An initial report is a filing which provides additional information to the Secretary of State after the formation articles have been filed.
What information has to be included in the Initial Report?
When and if an initial report is required varies from state to state and entity to entity. Generally, it is a separate filing with additional information that can be filed concurrently with the formation articles or is required within a certain time period following the formation. For example, in Nevada you can file the initial report, called an “Initial List” when you file the formation articles for an LLC or corporation. An Initial Report asks for the manager(s) or member(s) of the LLC, depending on management structure, and their address. For a corporation, the initial list asks for the director(s) and officer(s) as well as their address. You may also need to include the Registered Agents name and address.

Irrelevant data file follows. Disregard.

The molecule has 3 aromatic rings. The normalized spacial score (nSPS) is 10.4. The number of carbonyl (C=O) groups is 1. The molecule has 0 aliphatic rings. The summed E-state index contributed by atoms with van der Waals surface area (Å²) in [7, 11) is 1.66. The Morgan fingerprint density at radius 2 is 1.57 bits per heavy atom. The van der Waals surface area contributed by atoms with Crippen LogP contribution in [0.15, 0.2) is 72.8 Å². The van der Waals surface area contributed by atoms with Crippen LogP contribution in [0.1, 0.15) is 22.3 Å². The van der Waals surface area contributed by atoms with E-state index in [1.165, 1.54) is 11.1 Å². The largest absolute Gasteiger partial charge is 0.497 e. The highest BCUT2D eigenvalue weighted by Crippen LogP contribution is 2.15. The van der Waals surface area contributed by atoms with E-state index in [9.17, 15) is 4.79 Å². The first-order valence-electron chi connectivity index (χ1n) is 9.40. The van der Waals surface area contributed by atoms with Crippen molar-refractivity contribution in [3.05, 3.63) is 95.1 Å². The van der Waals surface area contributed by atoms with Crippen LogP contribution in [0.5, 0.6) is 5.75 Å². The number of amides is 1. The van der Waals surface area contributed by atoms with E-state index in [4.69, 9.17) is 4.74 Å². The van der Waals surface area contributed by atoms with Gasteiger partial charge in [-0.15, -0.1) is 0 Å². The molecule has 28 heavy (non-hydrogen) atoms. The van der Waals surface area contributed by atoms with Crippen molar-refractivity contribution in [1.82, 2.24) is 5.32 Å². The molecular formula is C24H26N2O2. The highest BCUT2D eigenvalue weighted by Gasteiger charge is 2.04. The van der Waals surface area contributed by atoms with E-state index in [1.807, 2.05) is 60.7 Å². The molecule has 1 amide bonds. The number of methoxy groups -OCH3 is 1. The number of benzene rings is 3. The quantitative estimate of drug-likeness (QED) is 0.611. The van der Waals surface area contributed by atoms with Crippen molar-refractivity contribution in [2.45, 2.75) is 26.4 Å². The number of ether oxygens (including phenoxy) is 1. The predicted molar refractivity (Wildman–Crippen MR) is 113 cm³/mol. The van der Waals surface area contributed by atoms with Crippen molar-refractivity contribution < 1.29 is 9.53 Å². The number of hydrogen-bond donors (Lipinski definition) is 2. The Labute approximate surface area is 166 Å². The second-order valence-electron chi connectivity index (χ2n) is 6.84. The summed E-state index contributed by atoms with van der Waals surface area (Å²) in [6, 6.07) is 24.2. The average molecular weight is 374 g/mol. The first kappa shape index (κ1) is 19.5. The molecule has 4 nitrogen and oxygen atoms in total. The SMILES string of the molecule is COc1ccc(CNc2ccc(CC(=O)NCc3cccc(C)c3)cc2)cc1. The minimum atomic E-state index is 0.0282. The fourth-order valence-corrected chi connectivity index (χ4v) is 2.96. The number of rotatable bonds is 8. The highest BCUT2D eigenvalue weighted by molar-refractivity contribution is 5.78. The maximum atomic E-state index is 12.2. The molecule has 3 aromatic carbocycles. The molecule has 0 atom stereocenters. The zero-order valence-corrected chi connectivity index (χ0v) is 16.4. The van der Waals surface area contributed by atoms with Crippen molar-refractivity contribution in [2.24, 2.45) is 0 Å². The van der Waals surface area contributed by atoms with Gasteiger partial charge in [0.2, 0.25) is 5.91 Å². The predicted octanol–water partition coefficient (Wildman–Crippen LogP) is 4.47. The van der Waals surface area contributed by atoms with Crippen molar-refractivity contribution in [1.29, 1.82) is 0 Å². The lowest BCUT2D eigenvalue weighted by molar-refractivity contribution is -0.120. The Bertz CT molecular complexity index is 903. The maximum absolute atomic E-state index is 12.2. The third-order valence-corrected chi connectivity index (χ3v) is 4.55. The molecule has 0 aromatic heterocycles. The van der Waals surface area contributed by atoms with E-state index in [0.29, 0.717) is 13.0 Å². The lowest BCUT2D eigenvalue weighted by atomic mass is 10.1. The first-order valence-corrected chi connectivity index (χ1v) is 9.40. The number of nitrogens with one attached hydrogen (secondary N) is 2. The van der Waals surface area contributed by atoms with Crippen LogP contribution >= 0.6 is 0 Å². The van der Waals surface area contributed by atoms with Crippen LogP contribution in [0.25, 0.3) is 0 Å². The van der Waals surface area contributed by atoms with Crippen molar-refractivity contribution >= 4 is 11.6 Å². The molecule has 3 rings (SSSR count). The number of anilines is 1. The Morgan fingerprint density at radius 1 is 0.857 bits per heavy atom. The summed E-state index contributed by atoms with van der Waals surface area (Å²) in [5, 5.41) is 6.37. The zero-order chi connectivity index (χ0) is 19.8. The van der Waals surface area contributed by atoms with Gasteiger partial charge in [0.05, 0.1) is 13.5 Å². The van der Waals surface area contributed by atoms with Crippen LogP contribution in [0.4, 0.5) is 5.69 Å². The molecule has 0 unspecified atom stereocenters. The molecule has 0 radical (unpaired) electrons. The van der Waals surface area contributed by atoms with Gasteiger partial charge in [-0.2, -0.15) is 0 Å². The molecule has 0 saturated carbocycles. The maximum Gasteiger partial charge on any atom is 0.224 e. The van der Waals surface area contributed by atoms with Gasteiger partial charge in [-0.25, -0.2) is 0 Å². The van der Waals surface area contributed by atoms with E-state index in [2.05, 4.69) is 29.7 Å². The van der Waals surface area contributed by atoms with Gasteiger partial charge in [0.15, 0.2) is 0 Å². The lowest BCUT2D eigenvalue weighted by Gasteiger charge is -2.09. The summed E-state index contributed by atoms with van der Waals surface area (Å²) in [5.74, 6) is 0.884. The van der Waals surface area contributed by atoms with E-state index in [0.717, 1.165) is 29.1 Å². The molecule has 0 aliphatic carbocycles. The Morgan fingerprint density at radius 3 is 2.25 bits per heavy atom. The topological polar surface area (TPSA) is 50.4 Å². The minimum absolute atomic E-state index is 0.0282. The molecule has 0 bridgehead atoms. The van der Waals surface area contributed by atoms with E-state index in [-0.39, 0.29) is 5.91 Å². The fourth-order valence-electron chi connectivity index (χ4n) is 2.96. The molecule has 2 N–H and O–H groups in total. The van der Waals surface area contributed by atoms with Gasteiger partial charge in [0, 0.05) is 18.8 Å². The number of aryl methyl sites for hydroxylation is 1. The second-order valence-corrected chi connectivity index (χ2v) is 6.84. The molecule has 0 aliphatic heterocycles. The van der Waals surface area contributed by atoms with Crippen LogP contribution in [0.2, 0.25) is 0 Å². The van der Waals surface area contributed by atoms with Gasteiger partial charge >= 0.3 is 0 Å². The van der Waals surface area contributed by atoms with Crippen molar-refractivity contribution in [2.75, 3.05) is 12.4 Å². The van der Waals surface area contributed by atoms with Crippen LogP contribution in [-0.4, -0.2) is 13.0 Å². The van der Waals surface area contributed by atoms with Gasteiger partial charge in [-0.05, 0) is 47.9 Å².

What is the process for filing initial reports?
- The form can be obtained from the state, or often it can be filed online
- Generally, a fee is associated with filing the initial report, but not always.
- Some states do not require an initial report because the formation filing requires the same information that would be included.
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We set up a Nevada LLC for a client with significant savings. She was sued 3 years later for an environmental claim stemming from property she owned over 30 years before. Plaintiff wanted over $2 million in damages for the cleanup. After we disclosed that her assets were protected by a Nevada LLC and a HELOC on her residence Plaintiff accepted less than $100k in a settlement.
A bank wanted to pursue one of our clients for a deficiency judgement ($5.5 million) for commercial real estate he lost in foreclosure. Once the bank found out how we protected all of our clients remaining assets with LLCs and a Nevada holding LLC the bank’s attorney stated “we decline to seek a deficiency judgment given the complicated structure you have weaved for yourself”.
Our client purchased property in a LLC and it was later discovered the soil beneath the property was contaminated. The state sued the LLC to clean up the land. Client walked away from the property without any personal liability. Without the LLC he would have been on the hook for over $1 million.
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